Jeers: to certainty.
Just in case you were wondering who was going to be paying for the new $300 million-or-so power line in Labrador — needed to supply future iron mining ventures — the provincial cabinet made it official on Feb. 13 with Order in Council OC2014-034. But you can read all of it for yourself: “Under the authority of section 5.1(1) of the Electrical Power Control Act, 1994, the Lieutenant Governor in Council is pleased to direct the Board of Commissioners of Public Utilities to review the costs incurred by Newfoundland and Labrador Hydro in the planning, design, and construction of a new 230 kV transmission line project between Churchill Falls and Labrador West, as described in the Labrador West Transmission Exemption Order, and where the board determines that costs were prudently incurred within the scope of the project, the board shall include such costs in Newfoundland and Labrador Hydro’s rate base for recovery in Newfoundland and Labrador Hydro’s rates.” Well, cabinet may be pleased — ratepayers, not so much.
Cheers: to paying your own freight. The Kruger paper mill in Corner Brook? $110 million government loan to pay for needed improvements, put up by the province earlier this year, on top of hundreds of millions of dollars in other incentives, forgiven fees and taxes and other help over the past few years. The Irving paper mill in Saint John, N.B.? Well, perhaps J.D. Irving Ltd.’s news release speaks for itself. “Irving Pulp & Paper will invest $450 million in a two-phased modernization program of the west side pulp mill. It is the largest investment in a pulp mill in Canada since 1993. The project will generate 1.2 million in person-hours of construction work over two phases — equivalent to a total of 600 full-time equivalent jobs. The pulp mill investment involves no provincial or federal government funding.” Now, was that a deliberately pointy little jab, or what?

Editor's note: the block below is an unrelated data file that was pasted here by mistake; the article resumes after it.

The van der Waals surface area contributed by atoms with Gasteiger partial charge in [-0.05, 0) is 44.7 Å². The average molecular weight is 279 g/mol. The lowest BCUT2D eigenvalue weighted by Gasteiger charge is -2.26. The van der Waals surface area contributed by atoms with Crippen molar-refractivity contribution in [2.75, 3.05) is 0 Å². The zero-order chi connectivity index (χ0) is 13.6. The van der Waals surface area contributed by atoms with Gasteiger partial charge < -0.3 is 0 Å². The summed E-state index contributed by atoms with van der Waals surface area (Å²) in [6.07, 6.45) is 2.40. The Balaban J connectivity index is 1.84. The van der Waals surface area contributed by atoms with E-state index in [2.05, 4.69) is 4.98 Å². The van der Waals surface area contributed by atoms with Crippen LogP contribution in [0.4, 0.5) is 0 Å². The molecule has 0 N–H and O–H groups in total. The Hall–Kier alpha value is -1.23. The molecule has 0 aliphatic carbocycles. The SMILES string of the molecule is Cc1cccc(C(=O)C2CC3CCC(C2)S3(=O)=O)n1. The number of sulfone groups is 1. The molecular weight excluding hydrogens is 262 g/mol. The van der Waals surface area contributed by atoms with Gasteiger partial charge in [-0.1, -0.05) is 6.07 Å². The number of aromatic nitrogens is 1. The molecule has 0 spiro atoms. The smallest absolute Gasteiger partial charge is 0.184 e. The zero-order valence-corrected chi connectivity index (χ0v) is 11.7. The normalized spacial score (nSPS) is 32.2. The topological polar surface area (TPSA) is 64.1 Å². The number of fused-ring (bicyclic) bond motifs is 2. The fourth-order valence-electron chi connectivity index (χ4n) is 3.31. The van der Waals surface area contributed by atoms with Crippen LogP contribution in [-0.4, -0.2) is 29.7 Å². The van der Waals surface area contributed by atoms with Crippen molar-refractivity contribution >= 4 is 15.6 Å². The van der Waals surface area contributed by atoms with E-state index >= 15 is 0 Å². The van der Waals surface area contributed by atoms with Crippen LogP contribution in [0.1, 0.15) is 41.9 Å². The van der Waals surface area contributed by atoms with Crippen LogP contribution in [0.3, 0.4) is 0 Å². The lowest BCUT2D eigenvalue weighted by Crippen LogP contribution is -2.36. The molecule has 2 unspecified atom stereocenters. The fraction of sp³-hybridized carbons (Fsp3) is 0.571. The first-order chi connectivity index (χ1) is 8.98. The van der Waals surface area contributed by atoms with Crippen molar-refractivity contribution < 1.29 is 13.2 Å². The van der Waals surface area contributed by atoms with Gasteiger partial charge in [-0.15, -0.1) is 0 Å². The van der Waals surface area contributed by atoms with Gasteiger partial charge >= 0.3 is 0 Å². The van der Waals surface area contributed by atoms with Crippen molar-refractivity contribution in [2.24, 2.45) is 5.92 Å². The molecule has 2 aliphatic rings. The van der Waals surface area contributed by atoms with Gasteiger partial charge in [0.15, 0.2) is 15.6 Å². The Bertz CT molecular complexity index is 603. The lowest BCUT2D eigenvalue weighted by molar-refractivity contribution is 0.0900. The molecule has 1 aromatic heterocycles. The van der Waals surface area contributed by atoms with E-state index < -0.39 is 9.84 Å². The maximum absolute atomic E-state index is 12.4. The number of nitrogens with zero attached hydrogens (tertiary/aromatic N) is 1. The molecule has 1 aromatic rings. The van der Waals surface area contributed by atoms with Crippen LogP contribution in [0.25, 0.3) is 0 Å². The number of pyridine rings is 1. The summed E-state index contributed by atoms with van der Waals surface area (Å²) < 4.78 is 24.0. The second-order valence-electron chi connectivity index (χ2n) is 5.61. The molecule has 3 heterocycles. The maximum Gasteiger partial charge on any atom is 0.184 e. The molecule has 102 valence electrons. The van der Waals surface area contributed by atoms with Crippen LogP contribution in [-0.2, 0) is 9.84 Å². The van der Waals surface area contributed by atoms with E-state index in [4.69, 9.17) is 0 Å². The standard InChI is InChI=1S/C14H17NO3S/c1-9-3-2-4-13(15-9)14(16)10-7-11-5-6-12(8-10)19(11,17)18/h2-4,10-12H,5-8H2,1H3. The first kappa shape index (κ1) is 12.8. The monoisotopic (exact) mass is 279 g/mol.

Cheers: to who’s on first? Another order in council released last week sets up which cabinet ministers cover for which other cabinet ministers any time a member of the cabinet is out of the province for more than a day. If a cabinet minister is away, the “first alternate” takes the minister’s place. If the “first alternate” is also away, the “second alternate” gets the job. Here’s how you can tell if someone’s new to the cabinet: Dan Crummell, the minister of Service NL since last October, is nobody’s first alternate — but when it comes to second alternate, he’s the most popular of the whole crew, holding the job for Advanced Education and Skills; minister responsible for the Status of Persons with Disabilities; and minister responsible for the Newfoundland and Labrador Housing Corporation; Innovation, Business and Rural Development; minister responsible for the Office of Public Engagement; minister responsible for the Research and Development Corporation; Transportation and Works; and minister responsible for Labrador and Aboriginal Affairs.